Office: Kirby 314
Areas of Expertise: Politics in China and Taiwan, East Asian International Relations, International Institutions, International Security, Civil-military Relations
Professor Wei-chin Lee has published several books, including The Mutual Non-denial Principle, China’s Interests, and Taiwan’s Expansion of International Participation (2014), and National Security, Public Opinion, and Regime Asymmetry (co-edited, 2017).
His articles have appeared in numerous scholarly journals, such as American Journal of Chinese Studies, Asian Affairs, Asian Perspective, Asian Security, Asian Survey, Journal of Asian and African Studies, Journal of Chinese Political Science, Journal of Contemporary China, Journal of Comparative Communism, Journal of Economics and International Relations, Journal of Northeast Asian Studies, The Nonproliferation Review, Ocean Development and International Law, Pacific Focus, SAIS Review, Taiwan Journal of Democracy, and World Affairs. His teaching and research interests are foreign policy and domestic politics of China and Taiwan, US policy toward East Asia, international security, and international institutions.
BA National Taiwan University, 1978
MA University of Oregon, 1983
PhD University of Oregon, 1986
Professor, Wake Forest University, 2002-present
Associate Professor, Wake Forest University, 1993-2002
Assistant Professor, Wake Forest University,1987-1993
POL 116: International Politics
The purpose of this course is to help students develop tools for understanding the complexities of the international system. It introduces students to various subject areas in the field of international politics: methodology and theoretical paradigms, major thematic debates in the post-Cold War era, foreign policy studies, ecological politics, international political economy, war and military conflicts, international law, and international organizations.
POL 248: Chinese Politics
This course covers the following topics: China’s historical context and current trends of political governance and leadership changes, structural arrangement of political institutions, major political movements since 1949, economic transition to market economy, recent development of political liberalization, democracy movements and human rights, the modernization of the People’s Liberation Army, the evolution of Beijing’s strategic view and diplomatic policy shifts, China’s role in world politics, and the Taiwan issue. The goal of this course is to give students an overview of the complex subject of Chinese politics and to make it possible for students to conduct independent study of various issues in the future.
POL 260: US and East Asia
This course traces and examines the development of East Asian relations with the US. Topics include US interests and policies in East Asia, East Asian colonial legacy and its impacts, Korean War, Vietnam War, East Asian political economy and developmental strategy, the relationship between economic development and democratization, regional political and security policy changes and challenges with special focus on China’s recent rise and Japan’s role in regional politics, and East Asian regional organizations such as the ASEAN.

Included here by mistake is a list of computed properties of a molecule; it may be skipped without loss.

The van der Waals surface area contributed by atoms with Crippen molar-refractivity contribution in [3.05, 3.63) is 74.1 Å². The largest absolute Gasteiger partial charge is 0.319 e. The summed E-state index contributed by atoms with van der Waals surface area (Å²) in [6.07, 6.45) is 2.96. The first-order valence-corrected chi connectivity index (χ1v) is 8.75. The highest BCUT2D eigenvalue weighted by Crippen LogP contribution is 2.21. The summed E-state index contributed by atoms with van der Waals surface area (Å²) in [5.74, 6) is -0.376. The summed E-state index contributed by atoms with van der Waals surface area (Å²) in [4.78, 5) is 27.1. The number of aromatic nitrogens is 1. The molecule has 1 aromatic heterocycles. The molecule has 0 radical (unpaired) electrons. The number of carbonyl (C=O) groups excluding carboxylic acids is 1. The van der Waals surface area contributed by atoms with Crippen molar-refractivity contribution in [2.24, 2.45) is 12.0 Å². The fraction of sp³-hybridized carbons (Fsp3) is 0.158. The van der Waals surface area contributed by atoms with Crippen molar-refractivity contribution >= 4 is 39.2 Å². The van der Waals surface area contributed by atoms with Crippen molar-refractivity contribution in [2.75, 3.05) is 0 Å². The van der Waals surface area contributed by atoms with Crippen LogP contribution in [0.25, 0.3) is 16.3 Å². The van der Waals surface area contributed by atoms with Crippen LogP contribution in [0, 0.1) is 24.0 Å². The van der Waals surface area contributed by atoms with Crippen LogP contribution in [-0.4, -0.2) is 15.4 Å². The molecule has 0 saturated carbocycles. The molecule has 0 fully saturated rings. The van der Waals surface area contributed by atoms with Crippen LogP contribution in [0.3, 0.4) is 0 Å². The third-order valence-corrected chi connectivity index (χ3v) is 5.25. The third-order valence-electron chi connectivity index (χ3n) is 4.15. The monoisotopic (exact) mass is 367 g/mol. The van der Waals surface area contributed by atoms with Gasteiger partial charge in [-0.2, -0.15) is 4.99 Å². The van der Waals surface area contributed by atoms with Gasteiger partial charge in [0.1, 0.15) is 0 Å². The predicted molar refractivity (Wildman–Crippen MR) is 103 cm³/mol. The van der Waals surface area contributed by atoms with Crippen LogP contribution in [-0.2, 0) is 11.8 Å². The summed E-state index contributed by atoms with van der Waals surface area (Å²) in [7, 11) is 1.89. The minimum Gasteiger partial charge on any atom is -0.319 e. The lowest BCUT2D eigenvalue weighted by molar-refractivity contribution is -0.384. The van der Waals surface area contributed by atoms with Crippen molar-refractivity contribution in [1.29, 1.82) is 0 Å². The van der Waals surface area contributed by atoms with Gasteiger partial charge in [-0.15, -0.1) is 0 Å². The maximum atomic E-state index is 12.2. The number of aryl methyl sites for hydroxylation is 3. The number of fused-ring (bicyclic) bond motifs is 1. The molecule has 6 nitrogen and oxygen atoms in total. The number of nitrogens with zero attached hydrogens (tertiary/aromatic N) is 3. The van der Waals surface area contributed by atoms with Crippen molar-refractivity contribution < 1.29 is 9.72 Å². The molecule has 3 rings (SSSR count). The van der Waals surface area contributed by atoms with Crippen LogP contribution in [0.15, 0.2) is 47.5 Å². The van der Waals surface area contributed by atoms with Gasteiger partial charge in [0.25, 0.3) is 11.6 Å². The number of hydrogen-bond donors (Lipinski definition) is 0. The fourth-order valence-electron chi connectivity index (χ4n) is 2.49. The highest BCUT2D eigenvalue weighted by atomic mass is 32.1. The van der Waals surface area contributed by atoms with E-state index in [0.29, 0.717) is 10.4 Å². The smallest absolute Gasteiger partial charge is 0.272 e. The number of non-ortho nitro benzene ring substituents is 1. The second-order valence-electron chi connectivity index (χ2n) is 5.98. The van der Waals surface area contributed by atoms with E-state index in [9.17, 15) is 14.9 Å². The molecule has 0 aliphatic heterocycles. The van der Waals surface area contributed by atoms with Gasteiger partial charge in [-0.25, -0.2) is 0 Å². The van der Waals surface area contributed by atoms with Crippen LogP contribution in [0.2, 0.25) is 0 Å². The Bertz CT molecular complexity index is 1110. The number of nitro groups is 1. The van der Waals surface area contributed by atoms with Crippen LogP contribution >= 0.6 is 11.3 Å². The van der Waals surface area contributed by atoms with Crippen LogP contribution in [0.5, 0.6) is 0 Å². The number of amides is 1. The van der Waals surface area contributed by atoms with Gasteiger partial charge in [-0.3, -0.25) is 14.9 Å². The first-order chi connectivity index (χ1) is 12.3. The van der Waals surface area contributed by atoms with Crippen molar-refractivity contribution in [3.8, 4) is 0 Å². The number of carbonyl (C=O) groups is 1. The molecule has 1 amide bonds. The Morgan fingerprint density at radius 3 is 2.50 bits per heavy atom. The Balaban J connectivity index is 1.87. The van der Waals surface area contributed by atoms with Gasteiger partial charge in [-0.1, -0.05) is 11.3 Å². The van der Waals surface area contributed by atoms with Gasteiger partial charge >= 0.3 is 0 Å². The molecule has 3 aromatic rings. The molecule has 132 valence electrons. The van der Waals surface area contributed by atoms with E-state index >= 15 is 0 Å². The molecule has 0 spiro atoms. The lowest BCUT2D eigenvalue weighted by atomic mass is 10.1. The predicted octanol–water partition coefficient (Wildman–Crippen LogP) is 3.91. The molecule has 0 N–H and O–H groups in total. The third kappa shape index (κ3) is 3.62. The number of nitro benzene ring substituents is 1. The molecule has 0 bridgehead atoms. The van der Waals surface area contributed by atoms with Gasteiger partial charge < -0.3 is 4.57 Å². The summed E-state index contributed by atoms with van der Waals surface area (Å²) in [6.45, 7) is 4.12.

POL 261: International Law
This course explores the nature and scope of international law, treaties and international customs, legal status of states and international organizations, diplomatic immunity, International Court of Justice, the competition between domestic law and international law, individuals in international law, human rights, laws of war, International Criminal Court, and peaceful settlement of international disputes. Attention would be devoted to international laws that limit state action or facilitate state cooperation in the international community.
POL 262: International Organizations
The central purpose of this course is to evaluate the nature, role, and policy of international organizations in world politics. Theoretical approaches to international institution will be analyzed and assessed. An overview of different types of international organizations (IGOs) and non-governmental organizations (NGOs) will be examined in terms of their organization structure and functions in different issue areas, such as collective security, humanitarian intervention, international human rights protection mechanism, international economic institutions and economic development, environmental politics, and regional integration. This course will pay special attention to the institutional arrangement of the UN system and assess its capacity to respond to the 21st century challenges.
POL 300: Political Science Seminar (various topics)